I filed and linished the front pad area of the receiver and the pad base and lug to be flat and square. Using super glue the pads can be held on the receiver body and the scope bracket gently bolted up (with scope zeroed) - thus the laser can give us a rough POA / POI trend. I like to only take material OFF my work - so the laser was kept left of the POA.
A "machinist" method of making a single piece assembly is to mark, then box (use lines to intersect the extent of holes) then center-dot so that the locations can be developed with simple tools and then corrected as necessary.
When I had the center dots in the right place for the pad it was glued back on again, laser sighted and then knocked off for machining the holes - after each hole was run through with the core drill - the tap was loaded into the chuck for a "machine start" - this keeps the tap vertical above the hole that the drill was just taken out of. I hand tapped the threads from this start (about two turns in) - the body was very tough for this small tap - lots of thick tapping lube required and I found each thread turn would have to be split into 1/16 of turn advances - then completely unwound to clear the chip and then then advance 1/16 turn again - painstaking!
With the front pad in place, the rifle could be shot for actual POA (gingerly) - this confirmed that the front pad was just to the left of where it needed to be - giving any adjustment as material off the pad or bracket - in this case the amount was so small a click was given on the scope to make good.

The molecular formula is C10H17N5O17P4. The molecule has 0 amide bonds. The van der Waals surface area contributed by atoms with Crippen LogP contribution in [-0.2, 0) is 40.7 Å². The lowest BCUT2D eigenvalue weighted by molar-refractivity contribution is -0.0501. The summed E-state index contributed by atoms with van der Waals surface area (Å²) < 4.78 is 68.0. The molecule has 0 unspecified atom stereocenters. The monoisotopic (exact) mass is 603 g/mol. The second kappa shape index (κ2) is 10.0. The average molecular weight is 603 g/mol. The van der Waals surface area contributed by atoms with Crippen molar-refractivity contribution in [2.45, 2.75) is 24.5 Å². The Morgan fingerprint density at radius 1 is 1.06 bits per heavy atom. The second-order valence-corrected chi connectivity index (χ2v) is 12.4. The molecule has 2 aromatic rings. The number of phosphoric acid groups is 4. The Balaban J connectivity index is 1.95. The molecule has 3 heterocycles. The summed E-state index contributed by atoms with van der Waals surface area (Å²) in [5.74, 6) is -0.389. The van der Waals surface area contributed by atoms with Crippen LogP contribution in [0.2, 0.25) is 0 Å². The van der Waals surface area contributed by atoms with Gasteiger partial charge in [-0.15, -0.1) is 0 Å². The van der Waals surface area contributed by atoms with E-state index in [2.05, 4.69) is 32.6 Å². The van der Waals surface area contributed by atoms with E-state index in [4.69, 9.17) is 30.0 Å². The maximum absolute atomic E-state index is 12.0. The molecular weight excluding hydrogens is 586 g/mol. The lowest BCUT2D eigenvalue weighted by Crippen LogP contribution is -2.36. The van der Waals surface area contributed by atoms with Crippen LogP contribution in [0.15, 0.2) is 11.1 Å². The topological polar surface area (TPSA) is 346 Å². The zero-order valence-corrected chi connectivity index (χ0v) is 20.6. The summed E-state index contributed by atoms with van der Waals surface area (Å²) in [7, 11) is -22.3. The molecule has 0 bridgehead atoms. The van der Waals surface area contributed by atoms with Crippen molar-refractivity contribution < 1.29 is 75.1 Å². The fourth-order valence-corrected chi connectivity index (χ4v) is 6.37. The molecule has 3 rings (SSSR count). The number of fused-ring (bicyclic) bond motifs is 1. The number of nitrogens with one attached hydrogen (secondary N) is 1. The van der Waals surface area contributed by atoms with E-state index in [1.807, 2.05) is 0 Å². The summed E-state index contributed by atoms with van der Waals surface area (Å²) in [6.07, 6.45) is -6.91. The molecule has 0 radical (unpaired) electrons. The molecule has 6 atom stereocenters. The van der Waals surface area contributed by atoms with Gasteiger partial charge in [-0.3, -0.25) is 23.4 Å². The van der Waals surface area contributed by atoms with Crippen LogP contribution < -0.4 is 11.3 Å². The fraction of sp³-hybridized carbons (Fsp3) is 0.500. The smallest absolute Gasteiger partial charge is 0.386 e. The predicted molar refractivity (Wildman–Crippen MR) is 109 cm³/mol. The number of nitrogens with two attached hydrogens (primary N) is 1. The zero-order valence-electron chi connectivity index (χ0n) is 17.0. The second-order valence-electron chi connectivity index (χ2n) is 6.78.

With this confirmed success, the rear pad can be positioned - this controls the base elevation of the scope on the rifle - where the scope axis crosses the barrel axis. As mentioned earlier having the screws in the rear lug "meat" is the invisible challenge. The first hurdle you will notice though is the gap between the receiver wall and the rear pad - I gauged this (feeler gauges) and found I had to make a 24 gauge steel shim (now I have a shim design to make by hand for others and will get them commercially cut soon). I also use extra long screws for the machining and mounting process - these are disposed of after machining and can be cut back to get a reference measurement to have the final screws finish smoothly (invisibly) in the inner receiver wall as per H&H.
The rear pad also requires the 1/4 BSF tap to go through the wall and rear lug. The photos above (bottom) show how this works out. I used a very high elevation setting for the scope as I was assuming that the 100 yard point would be at near the bottom of the scope adjustments and my shooting sweet spot would be 30 MOA higher (400 to 500 yards) which then would put the graticule in the "optical center" of the scope tube for best vision at longer range shoots. With this high elevation I still made the rear lug meat (but you can see I was at the limit of this built in range) - I have the choice to put a 0.030" scope shim in the bottom of the rear cap cradle to relieve this as needed - which works exceptionally well. The photo top left shows the initial Sarco No32 Mk1 scope that was used - the bracket was reworked and repainted to be more authentic. Top right shows the Numrich No32 Mk2 scope that was trialed on this rifle - it stayed on through the 2020 CMP season. Of interest as it was being prepped for paint the receiver showed traces of original "jungle tropical green" protective paint from its previous service.